The knee joint is the most common site of septic arthritis in humans. It has been estimated that about 2 to 10 septic arthritis of important joints occurs in 100.000 people/year. Still, it is possible that with aging people, more invasive procedures, and immunosuppressive treatment, this risk might increase.1 About 40-50% of infections involve the knee with a potential risk of morbidity (poor functional outcome or osteomyelitis) in 35% of cases and mortality in about 16%.1,2
Despite clinical symptoms, including warmth, swelling, and pain, the diagnosis of knee septic arthritis may be difficult. Several inflammatory non-septic diseases may mimic knee infection, and a high index of suspicion should always be considered when clinical history and physical examination are suggestive of infection. Besides clinical findings and history, serum and synovial laboratory values are the main essential elements that must be investigated to promptly diagnose this severe disease.3
Septic arthritis rapidly damages the knee joint. Infection of synovial membrane attracts immune cells, and inflammatory response of the synoviocytes and leucocytes releases destructive enzymes. Moreover, synovial fluid is an excellent growth medium, and it has a relative lack of immunologic resistance.4 In this scenario, animal studies established that irreversible changes occur unless the joint is sterilized within five days of infection and that the persistence of the septic process progressively leads to cartilage, bone, capsule, and ligament damage.5 For this reason, in the case of septic knee arthritis, the time factor is decisive, and any delay of treatment must be avoided.
In 1985, Gächter described a classification of joint infections based on anatomopathological arthroscopic findings.6 Gächter criteria can be applied to every significant joint disease, but most of the studies taking into account these criteria referred to septic knee arthritis. In their personal experience based on arthroscopic management of septic arthritis, Stutz et al.7 reported that an arthroscopic staging of the initial joint infection has prognostic and therapeutic consequences.
This systematic review aimed to analyze the application of the Gächter classification system to knee septic arthritis, including a large sample of patients managed with different techniques for various degrees of joint impairment. In addition, prognostic and therapeutic consequences of this classification have been evaluated to obtain objective data on which to base an appropriate treatment of this severe disease.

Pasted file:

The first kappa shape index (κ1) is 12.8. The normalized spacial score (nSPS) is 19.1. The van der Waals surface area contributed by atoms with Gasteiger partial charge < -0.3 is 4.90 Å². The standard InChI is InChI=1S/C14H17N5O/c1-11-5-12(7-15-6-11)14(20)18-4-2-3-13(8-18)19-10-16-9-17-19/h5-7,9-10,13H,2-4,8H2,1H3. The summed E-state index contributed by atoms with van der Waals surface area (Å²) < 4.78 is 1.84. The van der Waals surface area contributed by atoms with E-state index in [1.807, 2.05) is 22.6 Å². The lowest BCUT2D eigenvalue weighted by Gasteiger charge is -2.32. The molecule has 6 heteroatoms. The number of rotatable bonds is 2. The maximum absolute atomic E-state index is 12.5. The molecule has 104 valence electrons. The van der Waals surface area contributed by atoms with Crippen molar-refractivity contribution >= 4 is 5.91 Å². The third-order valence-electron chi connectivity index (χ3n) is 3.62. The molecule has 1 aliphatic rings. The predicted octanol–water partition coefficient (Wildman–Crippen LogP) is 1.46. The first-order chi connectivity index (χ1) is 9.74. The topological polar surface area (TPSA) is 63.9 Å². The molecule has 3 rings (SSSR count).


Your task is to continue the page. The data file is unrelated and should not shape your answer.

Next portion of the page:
Material and Methods
A systematic review of studies dealing with Gächter classification in septic knee arthritis published over the last two decades.
Data Sources and search
Medline (Pubmed) Scopus performed a comprehensive electronic search of the current literature and Web of Science from January 01, 2000, through June 01, 2020, using PRISMA flowchart diagram (Fig. 1). Additional studies were identified by checking the bibliographies of the articles selected. If full texts were not available, authors were contacted. The following search terms were used: (Arthroscopy* OR Arthrotom* OR Aspiration) AND Knee AND Septic AND Arthritis.
Inclusion criteria were: study reporting the Gächter classification in septic knee arthritis and the rate of eradication according to the type; a study published over the last two decades (2000-2020); clinical study (randomized clinical trials, controlled clinical trials, observational cohort prospective and retrospective studies) in English. In addition, we excluded the studies reporting redundant data with previous publications, case reports, reviews and meta-analyses, clinical studies not documenting the rate of eradication or the Gächter classification, and cadaveric study.
Study selection and data organization
Results were managed using Microsoft Excel. Duplicates and studies without abstract were excluded. Titles and abstracts were screened independently by two authors. After applying exclusion criteria, eligible studies were selected. Disagreements were solved through discussion and consensus. Data were extracted about the stage of the Gächter classification of septic knee arthritis and the infection eradication rate according to the Gächter sort. Data were presented as absolute and percentual values, as reported by primary authors, or the range between the lowest and highest value of the selected studies.
The level of evidence of the included studies was reported according to the Centre for Evidence-Based Medicine, Oxford rating scale.
This systematic review included seven studies that deal with the eradication rate in septic knee arthritis according to the Gächter Classification.7–13 The features of the studies included are shown in the table (Tab. 1).